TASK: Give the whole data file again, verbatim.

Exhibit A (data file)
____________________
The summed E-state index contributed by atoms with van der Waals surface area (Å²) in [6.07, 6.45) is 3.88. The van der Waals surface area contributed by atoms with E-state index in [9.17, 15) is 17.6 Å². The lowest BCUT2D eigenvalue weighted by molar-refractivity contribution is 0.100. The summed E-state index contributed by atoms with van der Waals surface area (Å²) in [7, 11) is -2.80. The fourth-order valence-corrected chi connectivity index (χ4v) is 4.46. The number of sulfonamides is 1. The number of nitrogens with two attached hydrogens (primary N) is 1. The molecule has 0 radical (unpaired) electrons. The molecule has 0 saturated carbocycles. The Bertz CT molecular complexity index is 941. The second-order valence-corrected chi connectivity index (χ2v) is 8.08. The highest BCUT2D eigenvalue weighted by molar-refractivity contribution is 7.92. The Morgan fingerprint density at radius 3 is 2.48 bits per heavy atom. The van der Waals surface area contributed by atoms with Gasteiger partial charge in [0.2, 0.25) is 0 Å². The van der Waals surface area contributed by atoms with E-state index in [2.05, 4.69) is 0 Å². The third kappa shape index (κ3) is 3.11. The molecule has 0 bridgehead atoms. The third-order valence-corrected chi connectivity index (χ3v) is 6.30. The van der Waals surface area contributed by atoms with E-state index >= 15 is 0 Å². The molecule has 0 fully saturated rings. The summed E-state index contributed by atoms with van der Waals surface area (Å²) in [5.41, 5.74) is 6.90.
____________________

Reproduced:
The summed E-state index contributed by atoms with van der Waals surface area (Å²) in [6.07, 6.45) is 3.88. The van der Waals surface area contributed by atoms with E-state index in [9.17, 15) is 17.6 Å². The lowest BCUT2D eigenvalue weighted by molar-refractivity contribution is 0.100. The summed E-state index contributed by atoms with van der Waals surface area (Å²) in [7, 11) is -2.80. The fourth-order valence-corrected chi connectivity index (χ4v) is 4.46. The number of sulfonamides is 1. The number of nitrogens with two attached hydrogens (primary N) is 1. The molecule has 0 radical (unpaired) electrons. The molecule has 0 saturated carbocycles. The Bertz CT molecular complexity index is 941. The second-order valence-corrected chi connectivity index (χ2v) is 8.08. The highest BCUT2D eigenvalue weighted by molar-refractivity contribution is 7.92. The Morgan fingerprint density at radius 3 is 2.48 bits per heavy atom. The van der Waals surface area contributed by atoms with Gasteiger partial charge in [0.2, 0.25) is 0 Å². The van der Waals surface area contributed by atoms with E-state index in [2.05, 4.69) is 0 Å². The third kappa shape index (κ3) is 3.11. The molecule has 0 bridgehead atoms. The third-order valence-corrected chi connectivity index (χ3v) is 6.30. The van der Waals surface area contributed by atoms with E-state index >= 15 is 0 Å². The molecule has 0 fully saturated rings. The summed E-state index contributed by atoms with van der Waals surface area (Å²) in [5.41, 5.74) is 6.90.